Bottom line informs radio, TV and DJ music selections

Rappers Khaligraph Jones, Frasha and Kristoff.
Rappers Khaligraph Jones, Frasha and Kristoff.

For most artistes, there's nothing quite like hearing your own song on the airwaves or at the club. It brings about the sense of accomplishment.

But with the diminishing relevance of radio in today’s digital streaming ecosystem, especially since radio is taking cues from YouTube, it's only a matter of time before artiste success is based on upload impressions and engagement.

To the dismay of local artistes, Nigerian and Tanzanian music has taken over of local mainstream media. But as they point fingers at the media, one key responsibility of those in charge of playlists is to feed the audience's demand in order to be viable.

Radio Africa Group programme controller Pete Sinclair acknowledges that there’s a particular leaning towards Kenyan music, even though he strongly believes in identifying big songs that are popular with their target audiences.

“Our policy is to play hits no matter where they come from, because hits create listening and we sell listeners’ time. The more listeners we have the more profitable we can be. That’s our business,” Pete says.

He understands the audience they serve and, along with his radio team, ensures they speak in a familiar language and play a variety of Kenyan music genres, with the main consideration being the strength of the selection.

”If you pick the right record, the entire industry prospers, but if you keep on picking the wrong records, then the industry suffers because people don’t think Kenyans produce good music,” Pete says.

ELIGIBILITY CRITERIA

Deejays bring out the best and most popular tunes in the music industry. For them to maintain a lively audience, they have to ensure they are in touch with what’s hot.

Top deejay Joe Mfalme, who expresses much appreciation for local music, says there are key factors that determine what song is played where and when.

Joe says there are certain songs that best fit the club, while others are more likely to appeal to a radio or TV audience. More often than not, he finds himself playing requests from the crowd.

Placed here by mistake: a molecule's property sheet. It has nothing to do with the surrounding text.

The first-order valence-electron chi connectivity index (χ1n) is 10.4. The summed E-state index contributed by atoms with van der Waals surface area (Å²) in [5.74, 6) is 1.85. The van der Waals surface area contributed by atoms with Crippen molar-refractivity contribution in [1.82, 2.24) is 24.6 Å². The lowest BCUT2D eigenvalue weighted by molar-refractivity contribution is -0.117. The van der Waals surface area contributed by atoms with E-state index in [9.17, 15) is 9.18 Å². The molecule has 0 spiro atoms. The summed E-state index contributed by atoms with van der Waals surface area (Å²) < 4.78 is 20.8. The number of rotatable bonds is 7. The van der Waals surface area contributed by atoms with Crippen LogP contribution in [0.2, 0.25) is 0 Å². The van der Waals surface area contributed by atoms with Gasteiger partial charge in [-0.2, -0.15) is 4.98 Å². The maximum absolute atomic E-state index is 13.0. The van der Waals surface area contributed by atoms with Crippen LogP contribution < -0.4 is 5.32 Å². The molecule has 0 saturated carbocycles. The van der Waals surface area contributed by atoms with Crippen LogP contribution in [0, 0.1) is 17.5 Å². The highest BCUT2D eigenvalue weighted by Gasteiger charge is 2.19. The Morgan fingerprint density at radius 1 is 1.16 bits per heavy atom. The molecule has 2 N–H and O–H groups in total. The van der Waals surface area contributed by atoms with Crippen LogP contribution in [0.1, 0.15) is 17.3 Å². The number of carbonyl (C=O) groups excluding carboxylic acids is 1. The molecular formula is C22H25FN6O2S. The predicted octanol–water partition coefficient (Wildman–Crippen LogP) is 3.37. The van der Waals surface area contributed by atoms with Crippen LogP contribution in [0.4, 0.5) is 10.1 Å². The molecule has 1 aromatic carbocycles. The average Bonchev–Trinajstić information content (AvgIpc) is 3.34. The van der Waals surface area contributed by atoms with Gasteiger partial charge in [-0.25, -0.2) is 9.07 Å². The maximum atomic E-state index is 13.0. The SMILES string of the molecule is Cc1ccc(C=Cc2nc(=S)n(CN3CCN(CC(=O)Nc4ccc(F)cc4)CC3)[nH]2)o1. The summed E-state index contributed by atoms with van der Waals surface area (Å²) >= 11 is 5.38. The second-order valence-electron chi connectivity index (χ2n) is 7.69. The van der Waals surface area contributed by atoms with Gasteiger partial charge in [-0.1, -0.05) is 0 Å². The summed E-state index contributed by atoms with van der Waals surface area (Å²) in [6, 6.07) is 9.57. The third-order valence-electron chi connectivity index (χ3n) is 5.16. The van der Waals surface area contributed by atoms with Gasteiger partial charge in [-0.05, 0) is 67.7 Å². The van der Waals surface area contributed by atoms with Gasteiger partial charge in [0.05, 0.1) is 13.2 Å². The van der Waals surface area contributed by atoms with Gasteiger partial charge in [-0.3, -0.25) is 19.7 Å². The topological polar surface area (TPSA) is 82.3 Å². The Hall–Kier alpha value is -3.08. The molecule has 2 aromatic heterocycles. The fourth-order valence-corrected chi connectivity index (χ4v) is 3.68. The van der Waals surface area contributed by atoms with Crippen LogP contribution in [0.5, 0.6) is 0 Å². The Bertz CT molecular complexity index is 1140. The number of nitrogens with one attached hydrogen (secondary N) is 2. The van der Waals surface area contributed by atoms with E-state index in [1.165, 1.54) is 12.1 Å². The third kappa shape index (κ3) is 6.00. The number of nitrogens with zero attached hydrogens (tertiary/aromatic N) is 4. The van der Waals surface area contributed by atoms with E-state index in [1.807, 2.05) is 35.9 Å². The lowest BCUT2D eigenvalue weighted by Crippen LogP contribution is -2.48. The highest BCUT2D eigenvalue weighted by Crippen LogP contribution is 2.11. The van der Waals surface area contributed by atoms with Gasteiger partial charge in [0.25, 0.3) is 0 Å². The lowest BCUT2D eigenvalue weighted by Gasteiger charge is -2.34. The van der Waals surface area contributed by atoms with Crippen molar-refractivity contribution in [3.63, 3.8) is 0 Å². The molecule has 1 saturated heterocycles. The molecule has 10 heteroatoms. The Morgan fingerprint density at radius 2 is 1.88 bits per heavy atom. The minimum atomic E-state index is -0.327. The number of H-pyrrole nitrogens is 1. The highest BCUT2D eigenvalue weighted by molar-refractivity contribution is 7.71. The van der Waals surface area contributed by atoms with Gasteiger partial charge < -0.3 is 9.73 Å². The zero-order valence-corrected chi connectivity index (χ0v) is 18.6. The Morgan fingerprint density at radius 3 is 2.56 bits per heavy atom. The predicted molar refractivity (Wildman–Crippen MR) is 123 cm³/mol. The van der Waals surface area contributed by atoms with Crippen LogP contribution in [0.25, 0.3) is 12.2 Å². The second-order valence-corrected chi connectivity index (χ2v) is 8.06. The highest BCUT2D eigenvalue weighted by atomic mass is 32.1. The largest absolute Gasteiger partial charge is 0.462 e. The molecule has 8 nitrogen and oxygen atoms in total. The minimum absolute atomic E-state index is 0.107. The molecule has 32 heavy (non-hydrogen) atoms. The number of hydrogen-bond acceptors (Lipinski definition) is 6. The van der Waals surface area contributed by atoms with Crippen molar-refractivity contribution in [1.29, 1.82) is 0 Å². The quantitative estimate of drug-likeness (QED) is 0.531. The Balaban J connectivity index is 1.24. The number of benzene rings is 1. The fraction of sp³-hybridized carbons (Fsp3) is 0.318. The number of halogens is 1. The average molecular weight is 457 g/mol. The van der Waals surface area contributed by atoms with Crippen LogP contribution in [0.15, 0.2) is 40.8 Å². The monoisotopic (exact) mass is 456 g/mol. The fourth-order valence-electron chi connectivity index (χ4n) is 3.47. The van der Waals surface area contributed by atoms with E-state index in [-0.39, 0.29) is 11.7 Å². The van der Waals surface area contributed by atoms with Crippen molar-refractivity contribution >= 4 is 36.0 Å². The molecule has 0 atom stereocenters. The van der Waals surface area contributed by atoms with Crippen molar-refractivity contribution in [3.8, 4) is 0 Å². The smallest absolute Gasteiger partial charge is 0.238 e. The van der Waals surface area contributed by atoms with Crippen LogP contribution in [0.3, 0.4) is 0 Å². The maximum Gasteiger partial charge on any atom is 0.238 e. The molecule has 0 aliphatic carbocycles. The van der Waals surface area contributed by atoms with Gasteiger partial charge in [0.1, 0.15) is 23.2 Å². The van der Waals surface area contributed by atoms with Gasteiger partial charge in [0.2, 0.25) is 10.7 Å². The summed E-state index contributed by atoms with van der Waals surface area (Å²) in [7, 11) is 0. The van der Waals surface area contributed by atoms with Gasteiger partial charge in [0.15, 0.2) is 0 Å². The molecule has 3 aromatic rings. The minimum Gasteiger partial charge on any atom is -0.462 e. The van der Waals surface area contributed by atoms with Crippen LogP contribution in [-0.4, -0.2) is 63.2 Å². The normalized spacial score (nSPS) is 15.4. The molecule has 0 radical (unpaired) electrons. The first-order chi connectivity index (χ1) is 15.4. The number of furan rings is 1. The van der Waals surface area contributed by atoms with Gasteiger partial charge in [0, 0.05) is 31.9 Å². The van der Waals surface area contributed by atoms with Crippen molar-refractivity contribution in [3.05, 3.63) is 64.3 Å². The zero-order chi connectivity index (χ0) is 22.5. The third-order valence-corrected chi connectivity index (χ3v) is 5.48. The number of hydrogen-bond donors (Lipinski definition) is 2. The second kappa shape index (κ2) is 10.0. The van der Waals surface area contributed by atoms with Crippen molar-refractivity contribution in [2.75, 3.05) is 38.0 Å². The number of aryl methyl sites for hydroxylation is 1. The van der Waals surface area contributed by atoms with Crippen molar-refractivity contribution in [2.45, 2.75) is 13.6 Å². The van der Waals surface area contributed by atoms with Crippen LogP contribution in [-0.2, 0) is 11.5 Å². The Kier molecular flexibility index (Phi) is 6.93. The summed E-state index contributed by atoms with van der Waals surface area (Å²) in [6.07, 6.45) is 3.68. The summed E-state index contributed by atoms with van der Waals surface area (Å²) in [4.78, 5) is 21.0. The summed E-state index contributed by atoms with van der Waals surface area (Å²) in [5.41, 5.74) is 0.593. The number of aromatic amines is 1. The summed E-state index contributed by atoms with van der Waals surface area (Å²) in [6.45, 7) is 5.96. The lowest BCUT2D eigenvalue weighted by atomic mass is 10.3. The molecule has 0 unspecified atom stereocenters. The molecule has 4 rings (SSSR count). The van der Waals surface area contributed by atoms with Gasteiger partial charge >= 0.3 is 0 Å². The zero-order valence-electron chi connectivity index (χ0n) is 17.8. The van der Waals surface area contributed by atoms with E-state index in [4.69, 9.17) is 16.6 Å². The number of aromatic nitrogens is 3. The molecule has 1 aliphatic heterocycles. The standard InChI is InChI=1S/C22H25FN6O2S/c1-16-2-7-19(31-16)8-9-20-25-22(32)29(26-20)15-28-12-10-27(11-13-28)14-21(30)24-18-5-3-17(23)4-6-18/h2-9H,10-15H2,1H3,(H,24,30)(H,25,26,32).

“Crowd-reading allows you to decide which songs work best for your current audience. This way, you are able to gauge the consumer perspective,” Joe says.

Truly, it’s hard to escape the aspect of demand, and unlike a situation where a deejay does the selection on his own, for radio and TV, a panel or team of music connoisseurs will sit together and decide what new tracks to add to the programme playlist, as explained by a programme controller from one of the leading media houses, who prefers not to be named.

“Choosing music is both subjective and objective. The music panel comprises people with their own preferences, and sometimes it’s something as simple as the content of the song to determine if it gets picked,” the controller says.

He adds that it’s imperative that artistes understand media policies set by legislation to govern the selection of music on mainstream media.

“There are guidelines set for what can be put on air during watershed hours. You can’t come up with a song that is full of innuendo and curses and expect that because you are Kenyan, your song should play on radio,” he says.

At the end of the day, quality is not everything, but it’s important. And with digital platforms like social media, especially YouTube, programmers believe it's now easier than ever to identify popular music that is likely to attract massive listenership.

Artistes are well aware of these realities, and ought to change their tactics accordingly. They also need to realise that mainstream media and deejays are not there solely to push their music; they are in business and the bottom line is what matters.